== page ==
Is it possible to expand and edit the result of a command substitution $(<cmd>) in Bash?

Suppose that <cmd> results in another command that I want to execute. Indeed, $(<cmd>) will execute that command, but it won't be visible in history, so I can't go back and edit it.

The only way I've solved this problem is to assign the output of $(<cmd>) to a variable, cmd=$(<cmd>), and then echoing that into the clipboard using pbcopy on macOS: echo $cmd | pbcopy.


2 Answers 2


You can expand all shell substitions in the current command line.

shell-expand-line (M-C-e) - Expand the line as the shell does. This performs alias and history expansion as well as all of the shell word expansions (see Shell Expansions).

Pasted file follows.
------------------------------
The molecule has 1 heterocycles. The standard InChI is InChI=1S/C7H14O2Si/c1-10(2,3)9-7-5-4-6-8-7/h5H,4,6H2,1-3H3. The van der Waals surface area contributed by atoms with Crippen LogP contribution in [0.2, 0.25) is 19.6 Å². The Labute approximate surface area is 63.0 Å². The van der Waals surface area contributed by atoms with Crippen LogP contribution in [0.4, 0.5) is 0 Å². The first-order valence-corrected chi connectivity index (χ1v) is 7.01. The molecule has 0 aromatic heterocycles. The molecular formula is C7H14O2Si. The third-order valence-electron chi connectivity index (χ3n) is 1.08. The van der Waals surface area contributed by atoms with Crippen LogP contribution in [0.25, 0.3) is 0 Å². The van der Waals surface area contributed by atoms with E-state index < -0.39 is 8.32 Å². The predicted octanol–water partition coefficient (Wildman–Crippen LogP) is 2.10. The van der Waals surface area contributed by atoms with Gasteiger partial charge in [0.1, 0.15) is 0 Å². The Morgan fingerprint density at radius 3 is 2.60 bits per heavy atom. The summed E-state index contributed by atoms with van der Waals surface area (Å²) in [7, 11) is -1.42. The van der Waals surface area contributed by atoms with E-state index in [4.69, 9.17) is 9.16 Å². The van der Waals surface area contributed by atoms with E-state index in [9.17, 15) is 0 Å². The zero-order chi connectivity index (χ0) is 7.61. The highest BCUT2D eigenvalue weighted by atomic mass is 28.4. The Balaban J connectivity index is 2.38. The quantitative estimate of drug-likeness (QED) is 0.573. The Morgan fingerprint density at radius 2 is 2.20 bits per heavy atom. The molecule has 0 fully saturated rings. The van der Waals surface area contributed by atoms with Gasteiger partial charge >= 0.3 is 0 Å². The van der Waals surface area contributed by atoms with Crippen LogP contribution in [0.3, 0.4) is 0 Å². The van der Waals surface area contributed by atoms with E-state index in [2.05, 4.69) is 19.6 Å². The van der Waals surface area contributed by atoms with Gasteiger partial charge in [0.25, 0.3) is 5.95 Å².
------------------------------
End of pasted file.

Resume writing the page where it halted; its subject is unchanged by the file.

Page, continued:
Press: Ctrl+Esc+e.


$ echo $(curl -s ifconfig.io)
# press ctrl+esc+e,
# command line will switch to:
$ echo

Note, that I added -s to curl to avoid stderr mingling with the command line. For other commands, you might want to use 2> /dev/null.


I use Bash in Kubuntu on a non-Apple laptop. Ctrl+Alt+e expands many things in the command line, including $(whatever). I'm not sure how the keystroke "translates" to the Mac keyboard. The point is to trigger the shell-expand-line command.


  • errors from whatever can interrupt your flow
  • other things will be expanded inline as well
  • quoting will be lost

Therefore I think it's good to type $(whatever) first, expand it, only then add the rest.

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